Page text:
One of the brain areas suggested to play a pivotal role in developing depression-like symptoms following chronic stress is the ventral striatum (part of the brain's limbic or "emotional" system). Massive input to the ventral striatum comes from brain areas containing dopamine (the "reward" neurochemical), the cortex (complex behaviors such as decision making, social interaction) and the thalamus (important for processing sensory information, arousal and sleep). Although the role of the dopamine system and the cortex have been well-documented in all kinds of mental health disorders (including depression and PTSD), the role of the thalamus in mental health disorders is not well-documented. Daniel Christoffel and team took advantage of virus and optogenetic technology (see this video http://mit.tv/A1bkSr for more information on this technique) and found something surprising: it was the input from the thalamus that caused the gentle mouse to become depressed after chronic stress. Simply, activating the thalamic circuit caused increased social avoidance (more susceptible) and inactivating it caused less social avoidance (more resilient). Even more incredible, this thalamic-led reaction to chronic stress caused changes in the striatum (long-term structural changes or "plasticity" leading to long-term behaviour changes). Manipulations of the cortical input had minimal, if any, effect on this depression-like behavior. Thus the thalamic input to striatum is key to understanding why some people are "resilient" to the effects of chronic stress. A role for the thalamus in controlling mental health is groundbreaking.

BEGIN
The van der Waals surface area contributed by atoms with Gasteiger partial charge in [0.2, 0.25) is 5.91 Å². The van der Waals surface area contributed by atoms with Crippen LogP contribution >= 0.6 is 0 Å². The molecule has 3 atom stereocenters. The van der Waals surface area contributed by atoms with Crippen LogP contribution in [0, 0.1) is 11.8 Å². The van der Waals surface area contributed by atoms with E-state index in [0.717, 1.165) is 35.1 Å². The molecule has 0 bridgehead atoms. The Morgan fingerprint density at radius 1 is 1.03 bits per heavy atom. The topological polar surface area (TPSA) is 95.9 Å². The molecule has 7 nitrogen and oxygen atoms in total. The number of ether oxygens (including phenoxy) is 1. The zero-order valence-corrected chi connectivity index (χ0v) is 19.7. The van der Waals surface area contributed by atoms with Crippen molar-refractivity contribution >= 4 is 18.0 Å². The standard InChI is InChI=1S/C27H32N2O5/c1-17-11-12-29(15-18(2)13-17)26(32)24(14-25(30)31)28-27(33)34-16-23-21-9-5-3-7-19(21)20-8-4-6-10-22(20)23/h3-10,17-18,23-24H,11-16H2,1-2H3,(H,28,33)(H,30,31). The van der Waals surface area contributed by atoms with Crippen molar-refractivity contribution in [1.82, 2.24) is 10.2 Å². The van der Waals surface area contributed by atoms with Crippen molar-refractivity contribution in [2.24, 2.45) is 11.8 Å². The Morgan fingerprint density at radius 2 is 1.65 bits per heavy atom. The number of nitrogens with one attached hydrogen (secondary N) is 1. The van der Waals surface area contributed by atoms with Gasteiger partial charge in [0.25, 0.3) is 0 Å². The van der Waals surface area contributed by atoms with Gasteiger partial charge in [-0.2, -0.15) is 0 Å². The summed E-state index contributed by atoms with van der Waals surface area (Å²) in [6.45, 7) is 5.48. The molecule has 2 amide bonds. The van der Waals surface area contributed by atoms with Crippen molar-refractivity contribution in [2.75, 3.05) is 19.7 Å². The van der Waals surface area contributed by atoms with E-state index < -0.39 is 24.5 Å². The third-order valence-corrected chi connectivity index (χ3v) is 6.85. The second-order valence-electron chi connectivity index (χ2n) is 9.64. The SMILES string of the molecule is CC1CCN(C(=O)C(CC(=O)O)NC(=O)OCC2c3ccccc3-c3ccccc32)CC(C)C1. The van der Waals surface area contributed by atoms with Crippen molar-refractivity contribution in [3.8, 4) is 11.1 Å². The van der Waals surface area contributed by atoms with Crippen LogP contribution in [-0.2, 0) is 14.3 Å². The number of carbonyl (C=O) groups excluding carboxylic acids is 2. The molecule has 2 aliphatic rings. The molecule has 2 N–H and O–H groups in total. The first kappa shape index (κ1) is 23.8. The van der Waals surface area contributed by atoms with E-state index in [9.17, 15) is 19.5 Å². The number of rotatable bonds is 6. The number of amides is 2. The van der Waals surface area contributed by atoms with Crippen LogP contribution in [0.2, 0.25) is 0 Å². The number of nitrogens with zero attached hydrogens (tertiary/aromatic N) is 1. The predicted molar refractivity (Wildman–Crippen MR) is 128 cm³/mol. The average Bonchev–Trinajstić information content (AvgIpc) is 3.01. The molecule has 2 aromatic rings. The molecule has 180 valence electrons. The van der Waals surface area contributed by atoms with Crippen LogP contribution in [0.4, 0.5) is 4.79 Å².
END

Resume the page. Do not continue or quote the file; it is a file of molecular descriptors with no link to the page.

But, for now, what does this mean for chronic stress sufferers? Let me hypothesize a little. Mental health problems, such as depression and PTSD, are tackled with pharmaceutical- and psychological-based therapy. The thalamic nuclei that provide input to the striatum discussed above are exceptionally important for arousal, attention, pain processing, and consciousness (indeed, lesions lead to coma). They mediate conversation between parts of the brain that respond to direct input from the environment and the parts that make the decisions on how to respond, navigating what is important to respond to and what isn't (in this case the gentler mouse was in potential danger while in the same cage as the aggressive mouse but not when it was behind a screen). Part of being resilient to the effects of chronic stress is how our brains perceive the stressor and part of stress management is teaching our brains to understand what is a real stressor. Therapies such as Cognitive Behavioral Therapy (CBT) and Mindfulness-Based Stress Reduction (MBSR) are proving to be successful for managing response to chronic stress and its co-conspirators. Thus, by moderating what will be perceived a stressor by the thalamus, one might pro-actively be keeping stress out of your mind. Being susceptible to the effects of chronic stress is potentially manageable. So in my opinion, this paper is exciting as not only can it open new doors through the thalamus to understand why chronic stress can lead to other mental health disorders, but it also opens doors to a system that might directly help the way professionals treat sufferers, through new pharmaceuticals or behavioural therapies. The thalamus (an area of expertise of Neurexpert co-founders http://doi.org/10.1016/j.neuropharm.2014.12.031) will likely be a future hotspot for research into mental health disorders related to chronic stress (including PTSD).
To view the original paper discussed in this blog, "Excitatory transmission at thalamo-striatal synapses mediates susceptibility to social stress" in Nature Neuroscience please click here.